Despite the crisis, a dozen startup incubators have appeared in Athens in recent years. The Greek capital has hidden talents and has benefited from many European funds that aim to encourage young people to start their own businesses. In November, 20 Greek start-ups were rewarded by the second Franco-Hellenic forum for innovation organized by the French Embassy in Athens. These initiatives reflect “the Greece of tomorrow” and allow young Greek entrepreneurs to gain financial support from French companies.
At the Athens Games Festival in October 2017, Amazon also chose four games that will be sold on its platform. Several start-ups in the field of video games and smartphone applications have been very successful in recent years. “We have bright young people in this blooming industry”, said Nikos Pappas, the Greek Minister of Digital Policy, who wants his Ministry to “overhaul every sector”.
And the change begins with the very operation of the ministries, which until now used limited IT infrastructure. “My ministry has gone digital and paperless. We also want to speed up the implementation of the digital signature so that it is adopted by businesses”, explained Nikos Pappas. In collaboration with the Minister of Administrative Reform, Olga Gerovasili, Mr. Pappas wants to extend this digitization to the entire public sector. In a year and a half, they hope that all ministries will be digital.
The Ministry of Digital Policy also wants to encourage more investment in the audiovisual sector. Between 2018 and 2020, 450 million euros will be used to subsidize up to 25% of audiovisual content. “Cinema, educational videos, video games, documentaries, all these media can improve the image of the country and help create a real industry”, said the Minister. “With 253 days of sunshine a year, Greece has a considerable advantage for filming. All that is missing is an institutional framework. That is what we tried to change with our latest law”, explained Pappas.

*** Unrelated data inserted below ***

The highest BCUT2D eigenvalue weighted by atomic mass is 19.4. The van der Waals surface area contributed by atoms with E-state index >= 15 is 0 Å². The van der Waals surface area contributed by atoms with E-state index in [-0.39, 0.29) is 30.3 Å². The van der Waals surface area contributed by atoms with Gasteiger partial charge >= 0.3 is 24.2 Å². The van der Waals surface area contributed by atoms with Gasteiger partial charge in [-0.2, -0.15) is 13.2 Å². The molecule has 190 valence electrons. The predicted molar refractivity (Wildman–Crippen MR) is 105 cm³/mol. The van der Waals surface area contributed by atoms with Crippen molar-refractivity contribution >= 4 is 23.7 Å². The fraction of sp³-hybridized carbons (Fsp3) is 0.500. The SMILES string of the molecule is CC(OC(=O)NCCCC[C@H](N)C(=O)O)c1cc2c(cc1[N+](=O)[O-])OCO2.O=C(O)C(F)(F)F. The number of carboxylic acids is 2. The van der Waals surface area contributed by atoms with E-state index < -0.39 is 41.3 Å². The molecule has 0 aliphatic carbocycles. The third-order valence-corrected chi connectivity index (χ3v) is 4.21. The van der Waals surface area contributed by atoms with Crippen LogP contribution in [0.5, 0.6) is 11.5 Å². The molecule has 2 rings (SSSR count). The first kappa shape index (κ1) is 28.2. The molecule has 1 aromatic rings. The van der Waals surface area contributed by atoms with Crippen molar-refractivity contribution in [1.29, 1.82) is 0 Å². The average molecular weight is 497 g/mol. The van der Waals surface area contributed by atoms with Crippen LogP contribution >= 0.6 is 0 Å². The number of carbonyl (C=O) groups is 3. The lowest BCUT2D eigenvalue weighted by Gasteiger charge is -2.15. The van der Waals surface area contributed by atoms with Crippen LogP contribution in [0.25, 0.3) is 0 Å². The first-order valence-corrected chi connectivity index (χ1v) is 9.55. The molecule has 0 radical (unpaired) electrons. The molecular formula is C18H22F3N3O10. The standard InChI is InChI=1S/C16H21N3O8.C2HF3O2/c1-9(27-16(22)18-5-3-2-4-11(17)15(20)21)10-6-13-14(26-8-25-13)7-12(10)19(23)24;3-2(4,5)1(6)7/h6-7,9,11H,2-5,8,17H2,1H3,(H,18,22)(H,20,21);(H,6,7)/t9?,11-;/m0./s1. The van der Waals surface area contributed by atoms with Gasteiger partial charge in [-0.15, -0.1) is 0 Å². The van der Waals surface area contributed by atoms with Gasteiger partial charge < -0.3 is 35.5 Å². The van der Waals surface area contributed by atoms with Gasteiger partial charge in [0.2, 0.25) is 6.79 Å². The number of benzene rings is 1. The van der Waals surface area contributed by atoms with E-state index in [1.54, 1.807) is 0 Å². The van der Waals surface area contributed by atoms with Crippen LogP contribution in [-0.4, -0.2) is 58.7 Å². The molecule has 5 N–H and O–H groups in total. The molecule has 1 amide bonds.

A national audiovisual institute should also be created, based on the French model. Avoiding bureaucracy and responding to subsidy requests in a short time will be among the priorities of this new institution.
Another essential area to develop for the Minister is the internet and fiber optics. Greece has received 500 million euros from the European Union to develop fiber optics throughout the country. “There is a big difference between what is happening in Greece and other European countries in terms of supply. Greece is the only European country that has a single telecommunication network, an old copper wired network, said Panos Papadopoulos, CEO of Forthnet, one of the largest internet providers in the country. “We share the Ministry’s idea that we need to invest in new generations of networks, such as fiber optics”, added Papadopoulos. Forthnet provides internet to about 18% of households in Greece. For the company, there are two areas which present growth opportunities: cable channels and broadband internet. “In Greece, cable has not penetrated enough homes, only 24%. But there is a high potential to reach 40 to 45% of households”, said Papadopoulos. The other investment area for the company, which employs 1,200 people, is broadband. It accounts for only 7 to 8% of connections in Greece. “This is a very low percentage, compared to other European countries and our company can play an important role in this area”, said Papadopoulos, who believes that French companies could be interested to invest in fiber optics in Greece. The Minister of Digital Economy also noted that, “the French are watching closely what is happening in Greece. I am confident that in this sector there will be French investments.” Papadopoulos added that: “In Greece, there is a high potential for highly qualified and experienced workforce. All the Greeks need is financial capital”. For the company CEO, Emmanuel Macron’s visit in September was a good sign and turns a new page on the dialogue between Greek and French companies.